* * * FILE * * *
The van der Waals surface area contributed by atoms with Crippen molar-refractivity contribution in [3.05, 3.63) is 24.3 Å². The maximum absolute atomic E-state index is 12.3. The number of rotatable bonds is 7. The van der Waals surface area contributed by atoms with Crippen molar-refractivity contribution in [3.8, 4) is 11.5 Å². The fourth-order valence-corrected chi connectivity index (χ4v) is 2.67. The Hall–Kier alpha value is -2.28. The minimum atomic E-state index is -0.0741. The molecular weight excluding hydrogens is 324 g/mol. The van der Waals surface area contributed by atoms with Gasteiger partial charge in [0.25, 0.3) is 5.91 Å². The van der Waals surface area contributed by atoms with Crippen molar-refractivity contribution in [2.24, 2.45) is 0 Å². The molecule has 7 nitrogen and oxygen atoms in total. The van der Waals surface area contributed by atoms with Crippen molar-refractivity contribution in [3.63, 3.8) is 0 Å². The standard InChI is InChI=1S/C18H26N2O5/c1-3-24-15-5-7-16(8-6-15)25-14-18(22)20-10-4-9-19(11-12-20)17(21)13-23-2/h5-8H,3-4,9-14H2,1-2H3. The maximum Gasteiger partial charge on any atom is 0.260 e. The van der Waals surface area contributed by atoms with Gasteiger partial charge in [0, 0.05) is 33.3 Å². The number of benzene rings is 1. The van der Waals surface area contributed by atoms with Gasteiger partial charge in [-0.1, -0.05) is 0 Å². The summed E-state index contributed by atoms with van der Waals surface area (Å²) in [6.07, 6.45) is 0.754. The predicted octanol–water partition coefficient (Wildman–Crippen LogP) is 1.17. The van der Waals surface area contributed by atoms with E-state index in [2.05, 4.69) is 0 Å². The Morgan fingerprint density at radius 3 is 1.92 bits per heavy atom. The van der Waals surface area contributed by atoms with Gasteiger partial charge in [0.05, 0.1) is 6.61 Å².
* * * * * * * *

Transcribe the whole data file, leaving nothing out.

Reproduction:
The van der Waals surface area contributed by atoms with Crippen molar-refractivity contribution in [3.05, 3.63) is 24.3 Å². The maximum absolute atomic E-state index is 12.3. The number of rotatable bonds is 7. The van der Waals surface area contributed by atoms with Crippen molar-refractivity contribution in [3.8, 4) is 11.5 Å². The fourth-order valence-corrected chi connectivity index (χ4v) is 2.67. The Hall–Kier alpha value is -2.28. The minimum atomic E-state index is -0.0741. The molecular weight excluding hydrogens is 324 g/mol. The van der Waals surface area contributed by atoms with Gasteiger partial charge in [0.25, 0.3) is 5.91 Å². The van der Waals surface area contributed by atoms with Crippen molar-refractivity contribution in [2.24, 2.45) is 0 Å². The molecule has 7 nitrogen and oxygen atoms in total. The van der Waals surface area contributed by atoms with Crippen molar-refractivity contribution in [3.63, 3.8) is 0 Å². The standard InChI is InChI=1S/C18H26N2O5/c1-3-24-15-5-7-16(8-6-15)25-14-18(22)20-10-4-9-19(11-12-20)17(21)13-23-2/h5-8H,3-4,9-14H2,1-2H3. The maximum Gasteiger partial charge on any atom is 0.260 e. The van der Waals surface area contributed by atoms with Gasteiger partial charge in [0, 0.05) is 33.3 Å². The number of benzene rings is 1. The van der Waals surface area contributed by atoms with Gasteiger partial charge in [-0.1, -0.05) is 0 Å². The summed E-state index contributed by atoms with van der Waals surface area (Å²) in [6.07, 6.45) is 0.754. The predicted octanol–water partition coefficient (Wildman–Crippen LogP) is 1.17. The van der Waals surface area contributed by atoms with E-state index in [2.05, 4.69) is 0 Å². The Morgan fingerprint density at radius 3 is 1.92 bits per heavy atom. The van der Waals surface area contributed by atoms with Gasteiger partial charge in [0.05, 0.1) is 6.61 Å².